One of the casualties of Missouri’s SB 43 were protections for whistleblowers from employer retaliation. A Missouri Senate vote could restore some of those protections – at least for government employees. Whistleblowers were believed to be collateral damage in a wide-reaching and controversial tort-reform measure that sought to limit damages in employment discrimination lawsuits, while simultaneously raising the standard of proof in these cases. The bill, which caused an uproar among civil rights activists, the NAACP, and the ACLU, also reduced protections for whistleblowers.
The Whistleblower Protection Act prevents employers from firing employees who report unlawful activities and serious misconduct, especially misconduct that works against the public good. SB 43 did not do away with whistleblower protections completely, but it did reduce potential jury awards to make blowing the whistle on your employer high-risk and low-reward.
Under the new law, whistleblowers could not be compensated for “non-economic” damages. Workers who blow the whistle on their employers would only be entitled to back pay and medical expenses and could face a job market that is prejudiced against them merely for refusing to carry out an illegal act or bringing wrongdoing to the attention of the public.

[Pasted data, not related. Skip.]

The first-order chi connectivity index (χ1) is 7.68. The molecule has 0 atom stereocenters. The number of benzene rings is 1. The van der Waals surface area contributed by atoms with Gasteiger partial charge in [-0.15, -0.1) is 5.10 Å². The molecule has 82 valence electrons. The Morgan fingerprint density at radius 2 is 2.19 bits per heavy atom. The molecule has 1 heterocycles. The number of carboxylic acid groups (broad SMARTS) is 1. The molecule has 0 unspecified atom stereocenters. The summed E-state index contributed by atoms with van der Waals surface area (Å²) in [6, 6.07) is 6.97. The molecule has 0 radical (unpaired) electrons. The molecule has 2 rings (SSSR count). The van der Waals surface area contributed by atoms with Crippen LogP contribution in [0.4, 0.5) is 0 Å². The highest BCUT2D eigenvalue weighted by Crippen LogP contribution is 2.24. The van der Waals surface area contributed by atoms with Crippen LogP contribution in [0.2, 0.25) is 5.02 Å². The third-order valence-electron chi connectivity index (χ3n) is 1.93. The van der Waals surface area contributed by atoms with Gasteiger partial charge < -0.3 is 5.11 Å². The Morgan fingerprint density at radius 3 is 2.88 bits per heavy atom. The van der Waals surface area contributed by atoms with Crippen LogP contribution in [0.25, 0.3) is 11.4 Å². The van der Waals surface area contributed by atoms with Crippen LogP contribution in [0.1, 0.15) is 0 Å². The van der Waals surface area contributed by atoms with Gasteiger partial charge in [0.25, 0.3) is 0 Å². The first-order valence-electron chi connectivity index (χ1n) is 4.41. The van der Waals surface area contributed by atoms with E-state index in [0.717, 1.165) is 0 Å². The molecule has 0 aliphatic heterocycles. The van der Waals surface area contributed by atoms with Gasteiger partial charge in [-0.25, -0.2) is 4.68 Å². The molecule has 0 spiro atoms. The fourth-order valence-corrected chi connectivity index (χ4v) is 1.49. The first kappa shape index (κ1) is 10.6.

Bill Would Restore Protections for Government Employees
A “minor tweak” to the established SB 43 passed the upper chamber unanimously earlier this month. The proposal was brought by Jill Schupp who believed that SB 43 provided no real remedy for employees that wanted to report legal violations, mismanagement, or a waste of funds. The bill states that employees of the government can share this information with law enforcement, prosecutors, or the media without fear of reprisals from their employers.
It remains unclear as to why whistleblower protections are being extended to government employees when they are, at the same time, being denied to those in the private sector. However, Republicans showed enthusiasm for the bill despite minimizing its scope. Schupp denied that the bill was a “minor tweak” and believes that bill will have a major impact on the public good. She further went on to say that the bill will allow government employees to hold those in power to task for mismanaging the public’s trust, which is a measure that Republicans ostensibly can get behind.
Nevertheless, the crux of the bill remains intact. This includes limitations on jury awards and a higher standard of proof for discrimination and harassment lawsuits against employers, measures that sparked a travel advisory against the state for measures that were seen as pro-discrimination.
Proponents of the measure are cautiously optimistic that this will cause Missouri Republicans to consider the hasty passage of SB 43, which was sponsored by a congressman who was himself mired in several discrimination lawsuits. However, optimism may be premature.
SB 43 was passed under the guise of creating a better business environment for Missouri, but it remains difficult to imagine how rolling back civil rights protections creates a better business environment.
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